Home Latest News Editorial: The Hijab Crisis in Iran

Editorial: The Hijab Crisis in Iran

Policing women’s clothing is akin to maltreatment and sets back civilization in any state that seeks to implement it

by Editorial

Screengrab of a protest against the hijab in Tehran

Iranian woman Mahsa Amini was arrested by the morality police of Iran on Sept. 16 for not practicing hijab. Three days later, after she died in hospital, the country erupted in unexpected rage. Protests against her extended to all cities outside Tehran, even to the Kurdish areas because Amini was Kurdish by ethnicity. Almost all of Iran protested her death across the country’s socioeconomic and educational spectrum. The demonstrations triggered global support for Iranians even as the world continues to ignore the plight of women in neighboring “Islamic” state Afghanistan where hijab is not the only weapon of oppression. Apart from “covering in public,” girls living under the Afghan Taliban-led government have been banned from school after the sixth grade and employment for adults is also hard to come by, with few options available apart from teaching or nursing.

It is sad that these two Muslim states, and that too in Pakistan’s neighborhood, should do this to their women. One must admit with some trepidation that parts of Pakistan too are “unofficially” observing this kind of “protection” of the “honor” of women with consequent educational disabilities that women have to endure. The danger is that—despite no chance of “Islamic” parties coming to power—it will catch on. In 1979, after Ayatollah Khomeini’s compulsory hijab at the workplace, Iranian women took to the streets to protest and were violently attacked by pro-Revolution forces that grew into the morality police that arrested and killed Mahsa Amini. In Islamic Afghanistan, women’s employment has virtually disappeared, while is the country’s rural areas, where nearly 80 percent of the population resides, women have seen no progress at all.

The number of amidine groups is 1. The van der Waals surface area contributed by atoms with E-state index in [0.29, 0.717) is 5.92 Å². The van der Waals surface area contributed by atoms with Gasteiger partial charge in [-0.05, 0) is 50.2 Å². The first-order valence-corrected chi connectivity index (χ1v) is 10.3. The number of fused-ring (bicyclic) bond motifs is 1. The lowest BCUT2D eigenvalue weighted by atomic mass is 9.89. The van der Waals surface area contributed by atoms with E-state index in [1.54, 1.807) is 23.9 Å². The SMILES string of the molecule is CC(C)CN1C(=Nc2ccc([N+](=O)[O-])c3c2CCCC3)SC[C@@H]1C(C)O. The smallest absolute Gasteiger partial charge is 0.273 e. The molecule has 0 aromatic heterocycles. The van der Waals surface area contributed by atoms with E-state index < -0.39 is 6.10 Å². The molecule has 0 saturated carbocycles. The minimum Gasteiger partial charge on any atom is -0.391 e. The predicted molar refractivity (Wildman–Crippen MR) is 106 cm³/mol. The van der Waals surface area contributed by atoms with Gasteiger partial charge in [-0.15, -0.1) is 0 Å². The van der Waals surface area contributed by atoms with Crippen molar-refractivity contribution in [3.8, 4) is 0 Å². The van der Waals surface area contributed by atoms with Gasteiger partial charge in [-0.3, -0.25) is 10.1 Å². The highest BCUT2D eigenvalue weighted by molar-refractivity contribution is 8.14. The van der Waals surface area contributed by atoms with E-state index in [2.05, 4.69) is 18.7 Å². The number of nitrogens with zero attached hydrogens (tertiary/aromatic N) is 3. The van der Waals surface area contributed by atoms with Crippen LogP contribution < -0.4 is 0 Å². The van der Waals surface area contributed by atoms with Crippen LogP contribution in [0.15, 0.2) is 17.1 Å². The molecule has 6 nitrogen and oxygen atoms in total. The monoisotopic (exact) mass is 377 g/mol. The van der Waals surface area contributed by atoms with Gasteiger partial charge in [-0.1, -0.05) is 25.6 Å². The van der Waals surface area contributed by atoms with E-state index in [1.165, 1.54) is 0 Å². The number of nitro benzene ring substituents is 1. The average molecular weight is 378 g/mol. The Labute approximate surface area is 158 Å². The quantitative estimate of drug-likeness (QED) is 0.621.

In the Islamic world at large, and certain parts of Pakistan in particularly, there is an unofficial aversion to ensuring equal rights for women. In 1994, in Turkey—where Kemal Attaturk had actually worked against this conservatism—Ankara and Istanbul saw the use of force on the streets to enforce the Islamic veil on Turkish women. It was the same thing all over again as Uzbek Juma Namangani beat up women in the Ferghana Valley for not wearing the shuttle-cock burqa, or Mullah Umar beating up women in Kabul for walking alone in burqa. Much of this happened in the past but the general trend of “turning back” in many Muslim countries these days has brought with it a bias against women as if they were not a part of the population. Yet the sad part of this trend is that maltreatment of women in the name of Islam does a lot of damage not only to civilization but also to the ability of Muslim nations to rise. Nations are born because there are women to give them birth; and nations rise because their children are nursed and trained as civilized human beings by their mothers. Sadly, today the Islamic world can be judged in terms of its general level of civilization by the way it treats its women.

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